As The Daily Star went to press, there was still no news of the fate of Yohanna Ibrahim and Boulos Yazigi, the Syriac Orthodox and Greek Orthodox archbishops of Aleppo respectively, who were kidnapped late Monday.
The two were snatched by foreign gunmen – allegedly Chechens fighting with the Islamist opposition Nusra Front – after returning from a humanitarian mission to retrieve two other kidnapped priests, according to church sources and Syrian state media.
Yazigi’s brother, Greek Orthodox Patriarch John Yazigi, was visiting Beirut from Damascus Thursday to meet with other Christian leaders amid heightened efforts to secure the bishops’ release.
But until now, their precise location and the exact identity of their captors remain shrouded in mystery.
Fearing the rise of an intolerant form of Sunni Islam, Christians, who make up 10 percent of Syria’s population of 23 million, have remained largely loyal to Syrian President Assad’s regime.
The regime, led by the secular Baath party, has in turn pitted itself as a bulwark against extremism and a protector of minorities.
Christian alignment with the regime has been reinforced by the formation of Christian civilian militias. The Popular Committees were formed to “defend’ Christian neighborhoods in Damascus and elsewhere, and recently appear to have been absorbed into the regular army and given military uniform and weapons.
Fears have also been raised by the increasing presence of the Nusra Front and a recent announcement by its leadership pledging allegiance to Al-Qaeda’s leader Ayman al-Zawahri.
Pointing to figures that suggest some 30,000 Christians have fled the violence and hundreds of churches been damaged, church leaders have made comparisons to the persecution of their community in Iraq during the fallout of the last decade’s bloody sectarian wars.
Antioch Patriarch Gregorios III Laham, spiritual leader of the Melkite Greek Catholic Church, issued a statement in Lebanon on April 8 warning: “There is no safe place left in Syria.”
“The future of Christians in the Middle East is closely bound up with that of Syria’s Christians,” he said.
“Many Christians from Lebanon fled to Syria between 1975 and 1992 and again in 2006. Similarly, the majority of Iraq’s Christians fled to Syria, where many still are.”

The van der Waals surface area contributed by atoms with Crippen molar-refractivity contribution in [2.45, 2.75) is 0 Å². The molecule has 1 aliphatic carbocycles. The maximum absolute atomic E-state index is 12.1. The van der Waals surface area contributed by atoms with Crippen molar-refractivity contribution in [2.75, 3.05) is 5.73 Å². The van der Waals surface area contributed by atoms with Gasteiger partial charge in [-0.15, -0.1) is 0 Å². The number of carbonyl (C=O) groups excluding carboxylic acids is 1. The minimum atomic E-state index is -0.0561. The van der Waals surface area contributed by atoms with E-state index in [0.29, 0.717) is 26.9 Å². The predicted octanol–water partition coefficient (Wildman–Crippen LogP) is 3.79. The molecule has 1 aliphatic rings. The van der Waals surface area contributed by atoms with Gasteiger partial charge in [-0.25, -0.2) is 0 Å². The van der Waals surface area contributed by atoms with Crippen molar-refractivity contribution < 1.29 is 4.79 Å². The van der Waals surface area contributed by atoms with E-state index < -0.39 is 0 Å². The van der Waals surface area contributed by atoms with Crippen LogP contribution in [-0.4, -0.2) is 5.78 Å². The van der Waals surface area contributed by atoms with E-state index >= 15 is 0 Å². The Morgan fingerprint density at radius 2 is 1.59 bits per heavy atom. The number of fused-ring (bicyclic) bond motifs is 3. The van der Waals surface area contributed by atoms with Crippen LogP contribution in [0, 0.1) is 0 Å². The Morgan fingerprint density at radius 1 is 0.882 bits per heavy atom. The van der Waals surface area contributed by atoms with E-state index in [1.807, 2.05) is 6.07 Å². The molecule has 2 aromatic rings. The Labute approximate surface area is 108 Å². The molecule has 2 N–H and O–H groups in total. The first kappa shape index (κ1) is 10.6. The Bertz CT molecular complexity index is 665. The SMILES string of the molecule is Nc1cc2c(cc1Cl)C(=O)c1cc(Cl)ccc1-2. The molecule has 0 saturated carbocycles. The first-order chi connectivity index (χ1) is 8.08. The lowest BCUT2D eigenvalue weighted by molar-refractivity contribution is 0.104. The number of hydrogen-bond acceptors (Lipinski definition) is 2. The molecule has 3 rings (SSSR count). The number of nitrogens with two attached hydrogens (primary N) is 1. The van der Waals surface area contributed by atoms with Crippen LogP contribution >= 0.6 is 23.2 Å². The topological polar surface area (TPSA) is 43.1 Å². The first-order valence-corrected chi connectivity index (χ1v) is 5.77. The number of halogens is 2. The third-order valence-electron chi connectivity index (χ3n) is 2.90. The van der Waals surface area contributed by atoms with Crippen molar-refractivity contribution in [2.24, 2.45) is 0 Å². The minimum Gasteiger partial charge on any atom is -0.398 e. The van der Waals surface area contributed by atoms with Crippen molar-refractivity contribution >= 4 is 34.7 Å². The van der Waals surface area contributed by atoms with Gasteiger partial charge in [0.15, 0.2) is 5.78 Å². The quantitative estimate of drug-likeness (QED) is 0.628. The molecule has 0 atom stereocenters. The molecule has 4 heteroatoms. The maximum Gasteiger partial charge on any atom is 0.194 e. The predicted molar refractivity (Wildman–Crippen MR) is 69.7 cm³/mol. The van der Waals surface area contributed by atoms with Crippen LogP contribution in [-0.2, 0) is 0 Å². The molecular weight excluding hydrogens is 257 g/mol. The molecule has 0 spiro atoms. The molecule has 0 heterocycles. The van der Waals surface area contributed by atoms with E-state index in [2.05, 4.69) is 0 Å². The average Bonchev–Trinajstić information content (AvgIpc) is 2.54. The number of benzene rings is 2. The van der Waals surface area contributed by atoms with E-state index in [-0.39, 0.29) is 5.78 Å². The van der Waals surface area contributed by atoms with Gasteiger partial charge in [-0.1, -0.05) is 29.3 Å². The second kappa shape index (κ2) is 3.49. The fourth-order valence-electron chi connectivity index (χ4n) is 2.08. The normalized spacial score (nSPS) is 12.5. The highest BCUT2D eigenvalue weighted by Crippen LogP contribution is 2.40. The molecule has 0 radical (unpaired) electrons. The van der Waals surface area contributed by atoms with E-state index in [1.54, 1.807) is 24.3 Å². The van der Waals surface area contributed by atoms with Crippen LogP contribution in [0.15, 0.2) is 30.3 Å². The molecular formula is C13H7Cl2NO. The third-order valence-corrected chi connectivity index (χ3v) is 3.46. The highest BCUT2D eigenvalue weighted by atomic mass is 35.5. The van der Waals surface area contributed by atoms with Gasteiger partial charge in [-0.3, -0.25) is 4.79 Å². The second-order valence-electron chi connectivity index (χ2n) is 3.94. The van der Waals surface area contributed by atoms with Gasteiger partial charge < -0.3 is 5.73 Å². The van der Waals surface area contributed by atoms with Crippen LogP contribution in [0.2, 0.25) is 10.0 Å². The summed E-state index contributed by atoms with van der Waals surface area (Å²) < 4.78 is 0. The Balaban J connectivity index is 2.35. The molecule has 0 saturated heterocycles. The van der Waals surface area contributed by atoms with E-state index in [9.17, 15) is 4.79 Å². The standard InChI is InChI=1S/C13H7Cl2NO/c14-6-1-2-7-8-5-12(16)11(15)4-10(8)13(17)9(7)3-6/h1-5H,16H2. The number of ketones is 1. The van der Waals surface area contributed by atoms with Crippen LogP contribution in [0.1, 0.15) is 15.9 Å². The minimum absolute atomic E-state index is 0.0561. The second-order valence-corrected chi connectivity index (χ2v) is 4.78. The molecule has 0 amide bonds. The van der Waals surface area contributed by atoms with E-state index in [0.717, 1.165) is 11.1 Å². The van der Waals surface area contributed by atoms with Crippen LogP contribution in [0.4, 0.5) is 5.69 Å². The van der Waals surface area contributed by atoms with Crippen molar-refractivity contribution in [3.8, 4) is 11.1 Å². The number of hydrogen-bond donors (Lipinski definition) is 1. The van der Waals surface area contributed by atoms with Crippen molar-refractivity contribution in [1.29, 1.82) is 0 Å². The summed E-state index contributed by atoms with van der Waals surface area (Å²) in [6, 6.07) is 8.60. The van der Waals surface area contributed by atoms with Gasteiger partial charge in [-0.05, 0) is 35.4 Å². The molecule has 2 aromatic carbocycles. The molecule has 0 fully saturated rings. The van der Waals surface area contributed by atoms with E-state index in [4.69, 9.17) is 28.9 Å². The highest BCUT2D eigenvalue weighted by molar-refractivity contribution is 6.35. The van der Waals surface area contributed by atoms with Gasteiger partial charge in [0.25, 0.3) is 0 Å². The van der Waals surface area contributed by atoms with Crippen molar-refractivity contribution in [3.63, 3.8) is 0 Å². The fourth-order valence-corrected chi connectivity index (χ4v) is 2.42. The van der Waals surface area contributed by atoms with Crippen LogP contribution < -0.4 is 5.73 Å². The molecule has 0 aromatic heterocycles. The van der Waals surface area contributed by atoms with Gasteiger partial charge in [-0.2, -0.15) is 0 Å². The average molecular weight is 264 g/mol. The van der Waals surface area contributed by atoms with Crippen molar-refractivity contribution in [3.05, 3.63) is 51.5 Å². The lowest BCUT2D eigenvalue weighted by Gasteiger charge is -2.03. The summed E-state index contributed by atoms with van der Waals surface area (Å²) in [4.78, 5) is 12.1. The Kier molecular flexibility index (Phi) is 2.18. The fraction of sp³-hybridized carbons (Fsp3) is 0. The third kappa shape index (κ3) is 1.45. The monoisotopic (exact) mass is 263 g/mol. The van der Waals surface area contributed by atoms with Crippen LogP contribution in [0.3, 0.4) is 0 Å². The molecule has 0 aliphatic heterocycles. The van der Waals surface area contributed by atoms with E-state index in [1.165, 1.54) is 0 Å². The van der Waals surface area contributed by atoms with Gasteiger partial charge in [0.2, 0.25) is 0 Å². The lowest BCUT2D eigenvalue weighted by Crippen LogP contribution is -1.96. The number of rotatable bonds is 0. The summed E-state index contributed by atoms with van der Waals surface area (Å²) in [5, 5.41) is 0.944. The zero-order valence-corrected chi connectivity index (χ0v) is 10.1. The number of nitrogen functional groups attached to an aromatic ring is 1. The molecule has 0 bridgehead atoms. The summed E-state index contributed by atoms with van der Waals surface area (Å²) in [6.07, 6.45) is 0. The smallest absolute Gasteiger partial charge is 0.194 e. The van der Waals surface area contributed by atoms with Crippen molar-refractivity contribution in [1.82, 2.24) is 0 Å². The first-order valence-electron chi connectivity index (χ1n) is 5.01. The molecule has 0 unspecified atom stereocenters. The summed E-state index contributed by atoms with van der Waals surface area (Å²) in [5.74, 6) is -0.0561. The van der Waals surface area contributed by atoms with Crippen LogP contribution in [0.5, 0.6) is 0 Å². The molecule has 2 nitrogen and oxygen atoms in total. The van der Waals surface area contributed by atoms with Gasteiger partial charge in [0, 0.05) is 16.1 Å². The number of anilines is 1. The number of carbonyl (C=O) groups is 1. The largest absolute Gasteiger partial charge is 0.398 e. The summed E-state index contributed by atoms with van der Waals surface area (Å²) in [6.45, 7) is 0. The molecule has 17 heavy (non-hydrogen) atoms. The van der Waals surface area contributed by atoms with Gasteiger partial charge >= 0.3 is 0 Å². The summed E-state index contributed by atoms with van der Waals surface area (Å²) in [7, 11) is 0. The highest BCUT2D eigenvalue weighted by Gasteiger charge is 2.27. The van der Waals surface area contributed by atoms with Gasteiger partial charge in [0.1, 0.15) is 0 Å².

Laham said the threat to Christians was caused “not by Muslims but by the current crisis, because of the chaos it causes and the infiltration of uncontrollable, fanatical, fundamentalist Islamist groups. They may be provoking attacks against Christians.”
Some Christians have attempted to remain neutral, while others have sided with the opposition, claiming the regime itself has deliberately fostered sectarian tensions and is capitalizing on minority fears to legitimize its position and shore up loyalty bases.
The Syrian National Coalition, which recently appointed George Sabra, a Christian, as its leader, placed blame for the archbishops’ capture firmly in regime hands.
Respected former coalition leader and moderate Sunni cleric, Ahmad Moaz al-Khatib, meanwhile, said that the kidnappers were “pouring oil on the fire.”
Meeting with a Lebanese delegation that included Christian leaders in Damascus Sunday, Assad vowed to step up a fight against Al-Qaeda.
“Syria and Lebanon have always been pioneers in promoting unity and cohesion, particularly through nationalist, pan-Arab and Nasserite parties, which contributed greatly to spreading and bolstering pan-Arab nationalist sentiments,” Assad said in statements carried by state news agency SANA.
Some Christian leaders have gone further, criticizing the church itself for failing to take a stronger stand to prevent politicizing Christians earlier on in the crisis.
Italian Reverend Father Paulo Dall’Oglio, who ran an interfaith monastery in Syria before being expelled from the country in June 2012, has been active in promoting interfaith dialogue since the outbreak of the uprising. He told The Daily Star that whoever was responsible for the kidnappings, the incident served to legitimize an oppressive regime.
“The [church’s] recognition of the right of the Syrian people to democratic change was incoherent,” he told The Daily Star Tuesday following news of the kidnap.
Whatever the origin of those fears – or the extent to which they are justified – none doubt the effect such incidents will have on the region’s Christians.
“It is difficult to know who did this or who’s agenda it is serving. ... But we do know the outcome: It’s a setback for the revolution,” Dall’Oglio said.
Laham told The Daily Star Thursday the incident was an “escalation” and would heighten fears and dampen any hopes for urgently needed dialogue. “It’s a strike against the courage of the people,” he said. “They are really afraid now, wondering if they might be next.”
Describing it as a “setback,” Laham said: “Because of this fear, we need to become even more engaged in contact and dialogue, to come together in order to build a trusting atmosphere.”
“We are all affected, not just Christians, by the situation in Syria ... but the Christians are particularly affected by these acts.”
“We are all Syrian citizens and we are all affected as citizens.
He said he feared the regional fallout, particularly in Lebanon.